Leah Blomberg’s voice is still raspy from having a tube stuck down her throat for nine days.
Her muscles are so weak, it takes her 45 minutes to take a quick shower.
Now, as she struggles to recover from coronavirus, she wants protesters to stop “crying and complaining” about shelter-in-place orders, like the one in her state of Wisconsin that just got extended until May 26.
“I spent 9 days in a medically induced coma, on a ventilator due to this virus. I spent another 9 days in the ICU having horrible hallucinations from the meds,” Blomberg posted on Facebook.
“I basically had to learn how to walk again due to muscle atrophy from being 100% bedridden for 2 weeks. I’M LUCKY TO BE ALIVE,” the post continued. “Stay in your house. Take the money they government is giving you. … Stop complaining and be thankful for your health. Thank you Governor Evers for caring more about our HEALTH than our WEALTH.”
Her post garnered praise and criticism as hundreds of protesters across the country demanded governors end stay-at-home orders and reopen all businesses.
Blomberg said she empathizes with protesters who are struggling financially — she, too, lost her job as a real estate receptionist during this pandemic.
As of Tuesday, more than 788,900 people have been infected in the US, according to Johns Hopkins University. More than 42,400 have died in the past two months.
Blomberg said the protesters’ demands are shortsighted because the virus is still spreading unabated.
“If you’re in a hospital bed, you’re not making any money anyway. In fact, you’re putting yourself in further debt,” Blomberg told CNN.
“If you’re dead, it doesn’t matter anyway — you’re not going to be able to provide for your family. You’re going to have your medical bills, your funeral costs, you’re going to be leaving that for them on top of it all.”
‘People don’t understand how easily this spreads’
Like many millennials, Blomberg said she didn’t think she’d suffer severe complications from coronavirus.
She started feeling flu-like symptoms on March 19. “I just felt like I got hit by a truck,” Blomberg said. “All the energy was gone, and literally everything in my body ached.”
Then she lost her senses of taste and smell, symptoms that are common with Covid-19.
“It wasn’t until the 24th when I didn’t have the energy to make it to the bathroom in time — when I finally said to my husband, ‘Take me to the ER,'” Blomberg said.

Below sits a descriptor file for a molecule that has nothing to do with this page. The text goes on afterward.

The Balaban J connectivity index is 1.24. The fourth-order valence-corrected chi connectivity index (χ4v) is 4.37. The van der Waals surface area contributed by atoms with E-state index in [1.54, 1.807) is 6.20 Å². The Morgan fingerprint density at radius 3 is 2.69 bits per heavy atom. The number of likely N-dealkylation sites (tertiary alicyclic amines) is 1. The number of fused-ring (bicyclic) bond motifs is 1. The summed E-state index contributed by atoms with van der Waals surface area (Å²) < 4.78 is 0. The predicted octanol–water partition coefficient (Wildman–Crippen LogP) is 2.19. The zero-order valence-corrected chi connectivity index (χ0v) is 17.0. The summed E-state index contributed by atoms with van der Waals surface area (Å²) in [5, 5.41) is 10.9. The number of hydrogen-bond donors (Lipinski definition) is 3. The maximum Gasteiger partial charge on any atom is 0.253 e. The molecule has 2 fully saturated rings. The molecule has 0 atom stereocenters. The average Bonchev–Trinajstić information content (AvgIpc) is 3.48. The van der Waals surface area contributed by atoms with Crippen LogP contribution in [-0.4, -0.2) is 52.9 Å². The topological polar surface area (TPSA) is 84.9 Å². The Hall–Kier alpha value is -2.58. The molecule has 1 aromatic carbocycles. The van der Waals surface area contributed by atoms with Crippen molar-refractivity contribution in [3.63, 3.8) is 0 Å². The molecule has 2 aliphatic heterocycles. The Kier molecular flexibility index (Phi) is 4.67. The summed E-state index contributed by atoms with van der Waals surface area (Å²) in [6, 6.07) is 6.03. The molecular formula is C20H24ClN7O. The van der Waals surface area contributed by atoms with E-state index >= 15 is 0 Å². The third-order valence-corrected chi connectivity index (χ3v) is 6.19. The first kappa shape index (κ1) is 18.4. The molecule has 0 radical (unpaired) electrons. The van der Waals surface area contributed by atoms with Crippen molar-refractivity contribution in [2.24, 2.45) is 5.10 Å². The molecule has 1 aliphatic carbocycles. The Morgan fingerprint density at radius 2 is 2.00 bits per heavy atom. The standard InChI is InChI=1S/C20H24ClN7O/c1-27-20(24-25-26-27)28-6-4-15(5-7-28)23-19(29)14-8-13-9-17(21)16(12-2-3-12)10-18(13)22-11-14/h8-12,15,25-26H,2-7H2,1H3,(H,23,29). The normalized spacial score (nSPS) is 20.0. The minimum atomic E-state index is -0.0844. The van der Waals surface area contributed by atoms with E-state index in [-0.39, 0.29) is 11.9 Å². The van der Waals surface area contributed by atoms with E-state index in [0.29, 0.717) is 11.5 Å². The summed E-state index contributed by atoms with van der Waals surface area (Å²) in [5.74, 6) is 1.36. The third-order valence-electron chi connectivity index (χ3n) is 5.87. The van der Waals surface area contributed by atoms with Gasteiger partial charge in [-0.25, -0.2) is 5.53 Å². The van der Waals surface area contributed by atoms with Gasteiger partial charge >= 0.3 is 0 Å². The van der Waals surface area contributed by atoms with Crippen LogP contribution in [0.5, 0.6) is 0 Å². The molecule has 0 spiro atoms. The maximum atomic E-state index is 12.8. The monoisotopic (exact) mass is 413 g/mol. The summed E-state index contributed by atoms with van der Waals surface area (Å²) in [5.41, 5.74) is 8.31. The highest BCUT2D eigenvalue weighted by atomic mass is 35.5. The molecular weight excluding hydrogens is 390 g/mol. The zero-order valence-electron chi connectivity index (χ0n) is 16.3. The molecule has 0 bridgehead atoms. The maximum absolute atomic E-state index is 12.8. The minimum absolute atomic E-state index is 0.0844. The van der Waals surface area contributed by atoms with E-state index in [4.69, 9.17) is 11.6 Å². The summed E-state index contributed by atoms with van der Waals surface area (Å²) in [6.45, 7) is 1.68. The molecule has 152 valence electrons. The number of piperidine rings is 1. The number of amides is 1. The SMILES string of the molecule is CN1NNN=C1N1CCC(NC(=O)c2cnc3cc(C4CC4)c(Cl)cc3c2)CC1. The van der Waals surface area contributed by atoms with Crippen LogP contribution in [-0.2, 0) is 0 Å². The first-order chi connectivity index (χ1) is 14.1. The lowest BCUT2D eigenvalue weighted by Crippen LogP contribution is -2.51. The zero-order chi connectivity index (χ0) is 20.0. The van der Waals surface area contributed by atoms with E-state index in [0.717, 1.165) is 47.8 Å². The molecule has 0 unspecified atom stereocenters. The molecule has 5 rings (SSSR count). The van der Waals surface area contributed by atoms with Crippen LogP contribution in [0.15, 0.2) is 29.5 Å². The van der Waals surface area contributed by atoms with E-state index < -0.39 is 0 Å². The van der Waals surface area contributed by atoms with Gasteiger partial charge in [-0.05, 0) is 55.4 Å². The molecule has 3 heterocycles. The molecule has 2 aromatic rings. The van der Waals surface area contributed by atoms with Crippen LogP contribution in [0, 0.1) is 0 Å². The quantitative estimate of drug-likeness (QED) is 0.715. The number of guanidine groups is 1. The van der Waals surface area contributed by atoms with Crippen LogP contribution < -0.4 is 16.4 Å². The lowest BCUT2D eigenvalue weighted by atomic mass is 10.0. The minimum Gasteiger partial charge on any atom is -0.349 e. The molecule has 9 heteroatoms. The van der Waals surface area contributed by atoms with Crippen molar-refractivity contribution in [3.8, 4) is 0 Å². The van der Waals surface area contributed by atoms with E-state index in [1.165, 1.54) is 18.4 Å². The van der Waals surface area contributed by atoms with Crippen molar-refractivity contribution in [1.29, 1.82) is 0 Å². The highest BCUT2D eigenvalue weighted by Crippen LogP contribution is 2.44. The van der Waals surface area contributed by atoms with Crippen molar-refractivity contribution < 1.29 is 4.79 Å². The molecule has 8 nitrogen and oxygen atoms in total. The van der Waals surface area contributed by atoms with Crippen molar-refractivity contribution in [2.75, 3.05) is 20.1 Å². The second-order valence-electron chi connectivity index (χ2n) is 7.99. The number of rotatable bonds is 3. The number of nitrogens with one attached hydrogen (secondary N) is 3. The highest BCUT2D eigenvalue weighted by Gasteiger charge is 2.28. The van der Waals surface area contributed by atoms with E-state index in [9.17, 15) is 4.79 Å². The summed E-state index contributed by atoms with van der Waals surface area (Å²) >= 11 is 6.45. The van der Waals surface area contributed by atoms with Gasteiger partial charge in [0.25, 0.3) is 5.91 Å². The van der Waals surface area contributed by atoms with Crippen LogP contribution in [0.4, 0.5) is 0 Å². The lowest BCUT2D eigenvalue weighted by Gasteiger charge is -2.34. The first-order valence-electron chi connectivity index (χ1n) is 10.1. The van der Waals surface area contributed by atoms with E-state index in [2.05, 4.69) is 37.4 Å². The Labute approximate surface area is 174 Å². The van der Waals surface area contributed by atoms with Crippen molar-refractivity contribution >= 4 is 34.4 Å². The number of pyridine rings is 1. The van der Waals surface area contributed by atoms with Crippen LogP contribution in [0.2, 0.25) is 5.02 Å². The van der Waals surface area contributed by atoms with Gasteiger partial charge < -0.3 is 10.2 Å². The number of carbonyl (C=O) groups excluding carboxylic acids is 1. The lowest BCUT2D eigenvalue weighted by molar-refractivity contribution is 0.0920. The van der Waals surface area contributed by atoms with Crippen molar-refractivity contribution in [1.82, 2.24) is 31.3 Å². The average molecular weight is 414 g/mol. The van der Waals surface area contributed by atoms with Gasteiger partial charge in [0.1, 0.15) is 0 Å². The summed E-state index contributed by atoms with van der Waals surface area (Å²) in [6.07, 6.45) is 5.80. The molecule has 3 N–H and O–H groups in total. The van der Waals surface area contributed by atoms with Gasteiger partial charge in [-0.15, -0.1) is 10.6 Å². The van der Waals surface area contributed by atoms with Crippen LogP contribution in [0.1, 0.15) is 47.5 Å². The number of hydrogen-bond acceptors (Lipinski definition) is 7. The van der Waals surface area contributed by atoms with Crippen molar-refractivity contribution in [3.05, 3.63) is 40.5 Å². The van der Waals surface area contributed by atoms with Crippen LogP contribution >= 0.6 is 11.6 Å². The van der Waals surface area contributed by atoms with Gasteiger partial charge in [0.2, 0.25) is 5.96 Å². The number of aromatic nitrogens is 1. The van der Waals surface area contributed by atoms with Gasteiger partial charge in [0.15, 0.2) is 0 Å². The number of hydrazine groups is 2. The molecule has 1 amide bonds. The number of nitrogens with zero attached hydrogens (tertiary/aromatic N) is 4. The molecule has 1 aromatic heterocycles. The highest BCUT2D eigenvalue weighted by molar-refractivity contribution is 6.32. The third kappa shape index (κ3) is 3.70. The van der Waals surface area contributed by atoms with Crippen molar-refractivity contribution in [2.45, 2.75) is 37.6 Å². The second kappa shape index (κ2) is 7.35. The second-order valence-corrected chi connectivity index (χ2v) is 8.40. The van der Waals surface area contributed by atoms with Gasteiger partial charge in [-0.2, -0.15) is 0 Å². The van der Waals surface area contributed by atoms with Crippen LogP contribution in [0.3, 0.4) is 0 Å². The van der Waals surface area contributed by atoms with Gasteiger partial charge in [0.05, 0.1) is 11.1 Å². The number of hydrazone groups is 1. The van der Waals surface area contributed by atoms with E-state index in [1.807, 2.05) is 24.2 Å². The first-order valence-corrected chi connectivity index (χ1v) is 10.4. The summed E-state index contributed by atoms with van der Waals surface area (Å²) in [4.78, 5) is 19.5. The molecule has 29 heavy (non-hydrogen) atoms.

“They immediately called an ambulance to take me to a hospital that was accepting Covid patients. And when I got there, they said, ‘You’re not getting enough oxygen. We’re going to have to intubate you.’ So I was put in a medically induced coma and put on a ventilator.”
She tested positive for coronavirus but still has “absolutely no idea” how she got infected.
“We didn’t have anybody in our close circle that has gotten sick or died from this,” Blomberg said.
“I didn’t know I was at risk. I’m 35. I have no underlying medical conditions that would have compromised my immunity.”
But since sharing her story on Facebook, she’s received a torrent of messages from others who were suddenly impacted by Covid-19.
“I’ve gotten messages from people in Texas, Arkansas, Oklahoma, Florida, Pennsylvania,” Blomberg said.
“A lot of these people reaching out either have been through what I’ve been through, or have a family member going through it. And people don’t understand how easily this spreads.”
Struggling to walk again
Blomberg’s nine days in a coma led to muscle atrophy — the wasting or loss of muscle tissue.
“The recovery is probably the worst,” she said. “Basically it’s having to learn to walk again, because your muscles …. it’s like you’ve never used them before.”
What used to be a 15-minute shower “is now 45 minutes … and that’s trying to do everything as quickly as possible,” she said.
Her physical anguish is now compounded by the financial pain of hospital bills.
She’s only received a portion of her medical bills, but owes $11,000 so far.
Blomberg laughed when she thought about how quickly her life has changed in the past few weeks.
“Not only do I not have a job, but now I don’t have this money” for medical bills, she said.
A message for the protesters
Blomberg hopes sharing her ordeal will prevent others from suffering. And that means encouraging protesters to stay home and obey shelter-in-place orders.
“A lot of those people will not understand until it happens to them or someone they love. And it’s really sad,” Blomberg said.
“If you think things are tight now, if you get sick and get to the hospital, these 5-digit bills, 6-digit bills — it’s going to be even worse.”
“That’s a slap in the face: ‘Oh yes, thank you to all these workers taking care of the sick … and oh, by the way, you have Covid now.'” Blomberg said.
“There are hospital workers who have been put on ventilators and haven’t made it. I pray I haven’t infected any of the people who took such great care of me.”
Like many Covid-19 patients, Blomberg said the hospital she was treated in was frantically busy.
“I was next to the nurses’ station, and I constantly heard their alarms going off to go to patients’ rooms,” she said.
“If we were to open up right now, (hospitals) would definitely be overwhelmed.”
When she sees protesters wanting to reopen the country right now, “all I can do is just shake my head,” Blomberg said.
“We have to wait for the medical community to say it’s OK. They’re the ones who know what’s going on. They’re the ones who know, who have the facts, who have all the data. They’re the ones who we ultimately should be listening to.”
In the meantime, Blomberg wants everyone to know “this could happen to anyone.”
“It’s so frustrating — to know how severe and how awful this is, and you still get people saying, ‘It’s a hoax. There’s no one in hospitals. There’s no one dying.’ Open your eyes,” she said.
“There are plenty, plenty of people in hospitals, (and) too many people dying.”